Home » Reviews » Literature as a Chain Letter Among Friends: On the Fantasy of Critical Distance

Literature as a Chain Letter Among Friends: On the Fantasy of Critical Distance

31 May 2015

From Flavorwire:

Over the weekend, New York Times Public Editor Margaret Sullivan lightly chided the editorial staff of the paper’s book review for a perceived imbalance in the way it chooses its reviewers. At issue is a question of intimacy or closeness. “How Close Is Too Close?” the article’s title asks (mirroring the oppressively Socratic form of theReview’s Bookends column). When a reviewer knows the book’s author, does this constitute a conflict of interest?

“What editors may see as compelling expertise, readers may see as bias,” writes Sullivan. “That’s something that assigning editors should pay even more attention to as they try to get the balance right.”

The fantasy inculcated by Sullivan is one of dispassionate critical distance. But the literary and academic communities — indeed, virtually any community regarded in the pages of the Review — are defined by closeness and proximity, by a web of professional relations that boil down to impassioned respect and disdain, not to mention favors. When you read a book review — any book review — you are, on some level, witnessing a rehearsal of that critic’s location within (or outside) of this web of relations. This performance is part of what defines what you might call the “literary difference” that bolsters a book review. And if you’d rather read something with pretensions to “blind” critical distance, reach for an academic journal instead.

. . . .

Certainly fairness is one thing — mean spiritedness is gross and unenlightening, as are public displays of affection — but “evenhanded” and “dispassionate” critical ideals are not as old and historically justified as one might think. In fact, it’s possible to argue that literary humanism itself is founded on the idea of literature as “letters among friends.”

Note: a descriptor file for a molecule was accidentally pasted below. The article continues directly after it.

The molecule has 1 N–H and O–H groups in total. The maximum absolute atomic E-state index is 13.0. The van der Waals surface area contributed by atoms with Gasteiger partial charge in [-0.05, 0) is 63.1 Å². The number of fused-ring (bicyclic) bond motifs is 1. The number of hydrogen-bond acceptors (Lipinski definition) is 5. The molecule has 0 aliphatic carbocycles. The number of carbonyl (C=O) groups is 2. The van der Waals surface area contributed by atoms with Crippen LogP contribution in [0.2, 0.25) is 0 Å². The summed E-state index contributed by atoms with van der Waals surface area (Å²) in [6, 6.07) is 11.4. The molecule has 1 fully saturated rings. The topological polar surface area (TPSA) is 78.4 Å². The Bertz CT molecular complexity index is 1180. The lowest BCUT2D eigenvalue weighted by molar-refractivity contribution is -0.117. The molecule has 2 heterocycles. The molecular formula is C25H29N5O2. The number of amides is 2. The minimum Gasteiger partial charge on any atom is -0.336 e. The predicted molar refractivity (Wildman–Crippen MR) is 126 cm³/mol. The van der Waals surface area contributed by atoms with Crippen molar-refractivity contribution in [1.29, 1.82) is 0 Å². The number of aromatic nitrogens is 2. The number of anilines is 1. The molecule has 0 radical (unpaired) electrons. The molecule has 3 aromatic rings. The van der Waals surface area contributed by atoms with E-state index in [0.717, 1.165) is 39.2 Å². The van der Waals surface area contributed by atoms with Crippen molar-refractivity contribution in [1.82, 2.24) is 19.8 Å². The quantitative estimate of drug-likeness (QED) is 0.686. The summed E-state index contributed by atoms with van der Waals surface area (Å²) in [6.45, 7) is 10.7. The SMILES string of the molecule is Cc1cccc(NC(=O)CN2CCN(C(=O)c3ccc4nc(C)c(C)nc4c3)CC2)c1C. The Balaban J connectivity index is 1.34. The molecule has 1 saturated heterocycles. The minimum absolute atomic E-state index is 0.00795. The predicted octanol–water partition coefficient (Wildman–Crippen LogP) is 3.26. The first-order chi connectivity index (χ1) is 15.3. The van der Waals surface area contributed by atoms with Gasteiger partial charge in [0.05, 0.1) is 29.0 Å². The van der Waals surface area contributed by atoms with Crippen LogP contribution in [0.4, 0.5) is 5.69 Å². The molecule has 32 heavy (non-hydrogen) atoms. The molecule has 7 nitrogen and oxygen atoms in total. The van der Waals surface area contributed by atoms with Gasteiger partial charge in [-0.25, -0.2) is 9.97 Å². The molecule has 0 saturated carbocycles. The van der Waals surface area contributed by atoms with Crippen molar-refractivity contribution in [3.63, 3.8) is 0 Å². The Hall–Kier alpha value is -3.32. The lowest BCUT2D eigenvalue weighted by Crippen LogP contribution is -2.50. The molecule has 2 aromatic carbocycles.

. . . .

As Elizabeth Gumport wrote in “Against Reviews” in 2011, this dispassionate pose can be traced back (at least) to the poet and critic Matthew Arnold, whose obsession with cold analysis makes the review into something like an autopsy. Noting the fruitlessness of this professionalized review, Gumport reminds us that when we write boring, dispassionate reviews, it’s only our friends who read them anyway:

Who reads reviews? Occasionally a lot of people. But usually just the book’s author, if she Googles herself, plus any pals, parents, exes, etc. who also search for her. Otherwise, our only readers are our friends, who feel obligated to at least skim our boring review because we liked theirs on Facebook. Why do we prioritize some imaginary “public” over people we actually know, and who read our work? Why don’t we want to write, and read, for our friends?

Gumport concludes:

If we wouldn’t describe a book to someone we wanted to sleep with, we shouldn’t write about it. It is time to stop writing — and reading — reviews.

Link to the rest at Flavorwire


26 Comments to “Literature as a Chain Letter Among Friends: On the Fantasy of Critical Distance”

  1. It’s not an intellectually and culturally closed circle. It’s a Friendship ring!

  2. Perceived bias is important to most people reading reviews in a business setting. The idea that a random reader should know how exactly the author and reviewer are set in the “web of relations” is bizarre.

    Or maybe newspaper food critics trash restaurants because a waitress is the cousin of someone they hate. How could we tell unless we knew that web?

  3. Smart Debut Author

    Sooo… the NYT’s bookreviews are mostly buddies trading reacharounds?